- The Washington Times - Sunday, May 13, 2007

Cost of courage

“My teenage son, Nick, is smacked in the face with liberal, socialist dogma every day of his life. The notion that Big Daddy Government can take care of everyone … is commonly accepted in his generation, because that’s the message that’s shoved down their throats by the modern culture.

“It’s no wonder John Stossel’s book, ‘Myths, Lies and Downright Stupidity,’ is Nick’s new ‘textbook’ for fighting ignorance.

” ‘Myths’ is the very best graduation gift you could buy for any kid headed off to that bastion of liberal dogma — the American college campus. …

“Stossel’s willingness to be courageous has not been without personal cost. As a young reporter on a mission to expose the ills of business and competition, John was showered with 19 Emmy awards before his own reporting convinced him that people and nations thrive in free markets. He hasn’t taken home one award since.”

— Rebecca Hagelin, writing on “John Stossel: Myth buster extraordinaire,” Thursday in WorldNetDaily.com

Duke fiasco

“[T]he media … with few exceptions descended on the story [of Duke University lacrosse players accused of rape] like Lord Byron’s fabled Assyrian and his cohorts pursuing the destruction of Sennacherib. Oh, how the New York Times, the Boston Globe, and countless other bastions of liberal self-satisfaction loved it. Race. Class. Sex. Victimhood. It was the perfect morality tale. Those white jocks at ‘the Harvard of the South’ just had to be guilty. …

“The other aspect of the Duke lacrosse fiasco that deserves special scrutiny is the behavior of university officials, especially the faculty. …

“Particularly egregious was the behavior of the ‘Group of 88’ a congeries of faculty activists and fellow-travelers who signed ‘What Does a Social Disaster Sound Like?’ a full-page manifesto published in April 2006 in the Duke student newspaper. …

“The Group of 88 had clearly mastered the art of feigning shock in order to rivet attention and generate anxiety. But as Richard Bertrand Spencer noted in the American Conservative, ‘Far from coming as a shock, the accusations that white students gang-raped a black stripper reached the Group as a kind of fulfillment of a dream. The case was, for them, an affirmation of what they always knew about Duke, Durham, and American society in general.’ According to the Group of 88, the alleged rape of a black woman by three white men was just business as usual in racist America.”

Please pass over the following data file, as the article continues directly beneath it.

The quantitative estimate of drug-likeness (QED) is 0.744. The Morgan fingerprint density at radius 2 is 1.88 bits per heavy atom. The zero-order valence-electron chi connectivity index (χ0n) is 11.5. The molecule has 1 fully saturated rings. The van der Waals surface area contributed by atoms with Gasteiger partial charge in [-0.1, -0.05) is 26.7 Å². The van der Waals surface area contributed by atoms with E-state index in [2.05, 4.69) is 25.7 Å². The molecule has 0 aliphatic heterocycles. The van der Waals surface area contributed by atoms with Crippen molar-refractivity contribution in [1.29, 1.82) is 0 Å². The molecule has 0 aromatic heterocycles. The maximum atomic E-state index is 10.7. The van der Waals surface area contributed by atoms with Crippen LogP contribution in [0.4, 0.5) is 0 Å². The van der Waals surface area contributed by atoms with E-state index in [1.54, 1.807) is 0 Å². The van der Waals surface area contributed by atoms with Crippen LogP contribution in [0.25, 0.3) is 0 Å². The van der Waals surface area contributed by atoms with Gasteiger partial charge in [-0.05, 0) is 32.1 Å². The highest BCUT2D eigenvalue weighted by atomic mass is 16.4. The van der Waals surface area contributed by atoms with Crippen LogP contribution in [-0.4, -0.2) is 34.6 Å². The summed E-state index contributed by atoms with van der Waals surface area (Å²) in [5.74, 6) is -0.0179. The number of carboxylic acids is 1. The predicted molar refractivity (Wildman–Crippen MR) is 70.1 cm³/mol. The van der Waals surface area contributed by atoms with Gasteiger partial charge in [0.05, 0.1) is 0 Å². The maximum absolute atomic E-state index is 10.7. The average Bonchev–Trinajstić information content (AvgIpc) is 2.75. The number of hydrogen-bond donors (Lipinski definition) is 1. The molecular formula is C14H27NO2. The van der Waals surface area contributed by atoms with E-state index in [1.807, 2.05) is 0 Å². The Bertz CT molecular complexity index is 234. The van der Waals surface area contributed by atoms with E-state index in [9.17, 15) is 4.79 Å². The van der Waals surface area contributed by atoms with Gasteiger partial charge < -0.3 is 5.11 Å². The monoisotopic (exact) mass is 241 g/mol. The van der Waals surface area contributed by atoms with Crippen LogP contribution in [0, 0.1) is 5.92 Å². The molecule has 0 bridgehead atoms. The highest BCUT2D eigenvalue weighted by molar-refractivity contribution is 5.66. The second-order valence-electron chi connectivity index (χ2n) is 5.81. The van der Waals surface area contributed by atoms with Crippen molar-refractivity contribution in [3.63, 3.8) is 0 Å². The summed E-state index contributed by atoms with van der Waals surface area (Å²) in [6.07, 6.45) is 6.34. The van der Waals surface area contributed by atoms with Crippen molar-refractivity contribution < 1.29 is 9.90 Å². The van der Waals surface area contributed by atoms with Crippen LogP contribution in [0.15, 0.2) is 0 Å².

— from “Regardless of the truth,” in the May issue of the New Criterion

Churchill revised

“There have been recent efforts by pundits, foreign-affairs analysts and historians to consign to disrepute the ideas Winston Churchill personified or to cast him as an exponent of their opposite. …

“The periodic reinvention of Churchill … is sometimes remarkable for its boldness, whether based on a flight of documentary fancy, manipulation or reinterpretation. The temptation to undermine (if necessary, invert) the claims on our attention that is owed to Churchillean ideas is not hard to understand. Chronic Iraq problems have given strength to opponents of muscular anti-Islamism and democracy-promotion. A disapproving focus on their Churchillean antecedents can assist an effort to discredit them. But the evidence shows that those wishing to do so had better look elsewhere for inspiration.”

— Daniel Mandel, writing on “Cutting Down Churchill to Size,” Thursday in the American Spectator Online at www.spectator.org

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